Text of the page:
Slow Fashion can mean many things: a timeless or flexible cut that means you can wear it for longer; the use of high-quality and/or environmentally-sensitive fabrics, and socially- and environmentally-sensitive production techniques; buying vintage or swapping with friends; incorporating local crafting traditions into the design, or using local labour for the manufacture; making, embellishing, or mending your clothes yourself; or having your clothes custom-tailored (or knit or crocheted). Essentially it involves taking the principles of slow design and applying them to your closet.
Lots of people are blogging about their slow fashion resolutions, which have been dubbed 'fashion diets'. Kim at Preloved Reloved (via the Jorg & Olif blog) is going to buy only second-hand clothes for a year. Participants in Six Items Or Less are blogging about whittling down to, and living with, only 6 items of clothing for a month. Participants in The Great American Apparel Diet are not buying new clothes (but are allowed new accessories and gifted items) for a year; Australian blogger Kate from Fashion Fasting tackled the same challenge last year. Participants in Project 333 wear 33 items or less for a 3-month period. I'm sure there are many more individual bloggers I haven't discovered yet, since fashion diets and fasts have become popular enough that the idea has been covered by Trend Central and the New York Times. (Please, feel free to mention anyone I've missed in the comments!)
Perhaps the best-known fashion fast involves something most women already have in their closet: the essential Little Black Dress first designed by Coco Chanel. In year 1 of the Uniform Project, Sheena Matheiken wore a single versatile LBD (well, 7 copies of it) every day for a whole year, styled to create hundreds of different looks using only items that were already in her closet, or donated items that were either vintage or handmade. She was inspired, in part, by how kids who wear school uniforms always manage to find an inventive way to make the look their own - and she used the project as an inventive fundraiser for the Akanksha Foundation, who educate children living in slums in the Indian cities of Pune and Mumbai and are co-organizers of the InspirED conference on innovation in education for India (I highly recommend that you check out Sheena's TEDxDubai talk - hugely inspiring stuff.). Now that Sheena's year in the LBD is done, the Uniform Project has moved on to one-month Pilots where people wear one outfit for a month to fundraise for a cause of their choice, with the new outfit design (mostly LBDs, but also a jumper and a two-piece suit, so far) being sold on the site. They also sell a new version (tweaked for fit) of the dress that Sheena wore (and a sewing pattern for it). That is also the dress that One Dress Protest's Kristy Powell is wearing (without accessories) this year; Kristy's year in an LBD also differs from Sheena's in that instead of posting daily fashion photos, she's blogging about her thoughts and peoples' reactions to the sociological and philosophical implications of the project.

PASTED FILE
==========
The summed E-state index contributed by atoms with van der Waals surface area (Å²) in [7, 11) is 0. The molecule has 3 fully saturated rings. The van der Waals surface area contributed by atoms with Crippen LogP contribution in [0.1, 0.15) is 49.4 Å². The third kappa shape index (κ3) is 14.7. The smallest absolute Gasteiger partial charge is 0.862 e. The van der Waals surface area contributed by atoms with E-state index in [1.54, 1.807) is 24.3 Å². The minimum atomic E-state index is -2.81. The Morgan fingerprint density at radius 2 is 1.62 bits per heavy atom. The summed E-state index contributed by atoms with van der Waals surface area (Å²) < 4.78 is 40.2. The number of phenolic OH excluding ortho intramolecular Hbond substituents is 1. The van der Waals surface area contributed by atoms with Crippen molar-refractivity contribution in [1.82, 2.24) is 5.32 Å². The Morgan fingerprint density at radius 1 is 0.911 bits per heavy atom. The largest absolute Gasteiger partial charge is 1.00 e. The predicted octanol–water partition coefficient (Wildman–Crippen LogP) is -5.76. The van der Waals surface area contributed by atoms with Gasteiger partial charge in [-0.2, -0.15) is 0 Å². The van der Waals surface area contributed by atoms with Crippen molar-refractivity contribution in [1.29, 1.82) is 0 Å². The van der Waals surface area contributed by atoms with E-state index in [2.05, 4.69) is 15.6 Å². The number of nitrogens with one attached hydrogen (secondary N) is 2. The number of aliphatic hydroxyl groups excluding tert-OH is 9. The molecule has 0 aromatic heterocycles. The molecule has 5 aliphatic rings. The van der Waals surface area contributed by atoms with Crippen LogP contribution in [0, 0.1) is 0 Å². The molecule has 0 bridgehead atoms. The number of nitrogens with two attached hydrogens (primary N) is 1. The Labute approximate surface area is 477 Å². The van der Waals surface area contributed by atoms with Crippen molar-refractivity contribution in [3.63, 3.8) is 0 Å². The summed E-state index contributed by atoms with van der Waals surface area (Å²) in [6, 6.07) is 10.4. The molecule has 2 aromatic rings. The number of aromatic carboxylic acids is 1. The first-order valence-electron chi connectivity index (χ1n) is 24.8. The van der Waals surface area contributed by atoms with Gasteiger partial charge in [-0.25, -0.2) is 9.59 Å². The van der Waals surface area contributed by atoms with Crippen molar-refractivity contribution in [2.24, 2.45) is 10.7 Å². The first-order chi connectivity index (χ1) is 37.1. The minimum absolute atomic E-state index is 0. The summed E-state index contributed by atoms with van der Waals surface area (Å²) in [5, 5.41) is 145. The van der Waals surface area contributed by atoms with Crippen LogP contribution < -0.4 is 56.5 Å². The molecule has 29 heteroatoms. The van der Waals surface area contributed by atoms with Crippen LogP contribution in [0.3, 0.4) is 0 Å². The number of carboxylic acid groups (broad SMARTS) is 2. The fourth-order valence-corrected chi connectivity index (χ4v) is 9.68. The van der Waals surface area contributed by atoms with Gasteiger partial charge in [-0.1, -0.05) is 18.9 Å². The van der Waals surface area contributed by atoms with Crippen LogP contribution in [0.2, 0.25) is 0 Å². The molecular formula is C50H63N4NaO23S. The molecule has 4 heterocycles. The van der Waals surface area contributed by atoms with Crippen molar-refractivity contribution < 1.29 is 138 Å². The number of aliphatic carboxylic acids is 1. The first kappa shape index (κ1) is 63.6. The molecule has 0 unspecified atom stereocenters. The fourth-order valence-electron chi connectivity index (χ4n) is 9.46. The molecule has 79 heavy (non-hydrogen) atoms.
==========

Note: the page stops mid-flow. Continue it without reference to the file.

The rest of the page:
Meanwhile the designer of the original version of the Uniform Project dress (Eliza Starbuck) also is selling it as part of her capsule collection through her Bright Young Things website, and profiling buyers who are doing one-month Wear-a-thons.
You don't have to go on a full-on fashion fast to take a slow fashion approach to your wardrobe, though. Start simply, by going through your closet, keeping the stuff that fits well and makes you feel great, donating what you never ever wear, and thinking differently about what you buy. (Recent stories in UK newspaper the Daily Mail suggest that the average woman has 22 things in her wardrobe that she never wears, 12 of which don't fit. Wow.). I think the advice for creating a timeless capsule wardrobe in these two posts is a fantastic place to start (boys, try this link instead).
Inspired by what Sheena of the Uniform Project has done, a friend (hi Asia!) and I planning a ladies-only fundraiser tweetup where everyone shops their closet, and wears a basic black outfit, accessorized creatively to showcase their personalities. W
I'm also following my own advice and cleaning out my closet, and plotting which fashion diet to join. The prospect of using a big purge and one-month-or-more challenge to help define my personal style and explore my relationship to fashion and consumerism is really exciting!